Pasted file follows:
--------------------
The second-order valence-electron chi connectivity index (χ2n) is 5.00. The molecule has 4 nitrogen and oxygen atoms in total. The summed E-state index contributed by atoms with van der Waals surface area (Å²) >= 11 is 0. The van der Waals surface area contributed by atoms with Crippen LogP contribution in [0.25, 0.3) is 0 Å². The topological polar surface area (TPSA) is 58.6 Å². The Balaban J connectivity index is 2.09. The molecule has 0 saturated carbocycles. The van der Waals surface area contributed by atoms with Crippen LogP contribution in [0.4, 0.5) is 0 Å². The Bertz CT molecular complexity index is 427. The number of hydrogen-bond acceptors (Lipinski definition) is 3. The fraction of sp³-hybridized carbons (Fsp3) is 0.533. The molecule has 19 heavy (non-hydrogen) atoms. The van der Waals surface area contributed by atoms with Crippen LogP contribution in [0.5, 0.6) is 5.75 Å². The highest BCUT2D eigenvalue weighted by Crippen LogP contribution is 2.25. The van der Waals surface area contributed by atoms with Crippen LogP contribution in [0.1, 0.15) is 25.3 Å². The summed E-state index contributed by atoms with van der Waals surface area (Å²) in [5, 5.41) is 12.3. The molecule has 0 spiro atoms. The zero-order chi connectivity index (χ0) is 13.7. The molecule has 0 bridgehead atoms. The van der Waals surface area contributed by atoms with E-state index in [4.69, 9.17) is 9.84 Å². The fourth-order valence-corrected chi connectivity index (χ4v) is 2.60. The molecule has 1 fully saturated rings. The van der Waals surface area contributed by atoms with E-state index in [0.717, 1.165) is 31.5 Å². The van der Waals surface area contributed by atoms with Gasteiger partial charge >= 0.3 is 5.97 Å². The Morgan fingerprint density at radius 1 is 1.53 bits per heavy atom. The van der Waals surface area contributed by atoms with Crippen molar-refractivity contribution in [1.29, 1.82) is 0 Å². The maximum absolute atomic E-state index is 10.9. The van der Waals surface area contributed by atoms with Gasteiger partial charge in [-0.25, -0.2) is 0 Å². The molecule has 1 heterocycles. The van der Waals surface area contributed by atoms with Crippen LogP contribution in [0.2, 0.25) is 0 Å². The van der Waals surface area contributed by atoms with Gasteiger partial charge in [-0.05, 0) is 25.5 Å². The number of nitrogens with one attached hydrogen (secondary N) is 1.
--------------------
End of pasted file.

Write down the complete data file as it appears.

The second-order valence-electron chi connectivity index (χ2n) is 5.00. The molecule has 4 nitrogen and oxygen atoms in total. The summed E-state index contributed by atoms with van der Waals surface area (Å²) >= 11 is 0. The van der Waals surface area contributed by atoms with Crippen LogP contribution in [0.25, 0.3) is 0 Å². The topological polar surface area (TPSA) is 58.6 Å². The Balaban J connectivity index is 2.09. The molecule has 0 saturated carbocycles. The van der Waals surface area contributed by atoms with Crippen LogP contribution in [0.4, 0.5) is 0 Å². The Bertz CT molecular complexity index is 427. The number of hydrogen-bond acceptors (Lipinski definition) is 3. The fraction of sp³-hybridized carbons (Fsp3) is 0.533. The molecule has 19 heavy (non-hydrogen) atoms. The van der Waals surface area contributed by atoms with Crippen LogP contribution in [0.5, 0.6) is 5.75 Å². The highest BCUT2D eigenvalue weighted by Crippen LogP contribution is 2.25. The van der Waals surface area contributed by atoms with Crippen LogP contribution in [0.1, 0.15) is 25.3 Å². The summed E-state index contributed by atoms with van der Waals surface area (Å²) in [5, 5.41) is 12.3. The molecule has 0 spiro atoms. The zero-order chi connectivity index (χ0) is 13.7. The molecule has 0 bridgehead atoms. The van der Waals surface area contributed by atoms with E-state index in [4.69, 9.17) is 9.84 Å². The fourth-order valence-corrected chi connectivity index (χ4v) is 2.60. The molecule has 1 fully saturated rings. The van der Waals surface area contributed by atoms with E-state index in [0.717, 1.165) is 31.5 Å². The van der Waals surface area contributed by atoms with Gasteiger partial charge >= 0.3 is 5.97 Å². The Morgan fingerprint density at radius 1 is 1.53 bits per heavy atom. The van der Waals surface area contributed by atoms with Crippen molar-refractivity contribution in [1.29, 1.82) is 0 Å². The maximum absolute atomic E-state index is 10.9. The van der Waals surface area contributed by atoms with Gasteiger partial charge in [-0.25, -0.2) is 0 Å². The molecule has 1 heterocycles. The van der Waals surface area contributed by atoms with Crippen LogP contribution in [0.2, 0.25) is 0 Å². The van der Waals surface area contributed by atoms with Gasteiger partial charge in [-0.05, 0) is 25.5 Å². The number of nitrogens with one attached hydrogen (secondary N) is 1.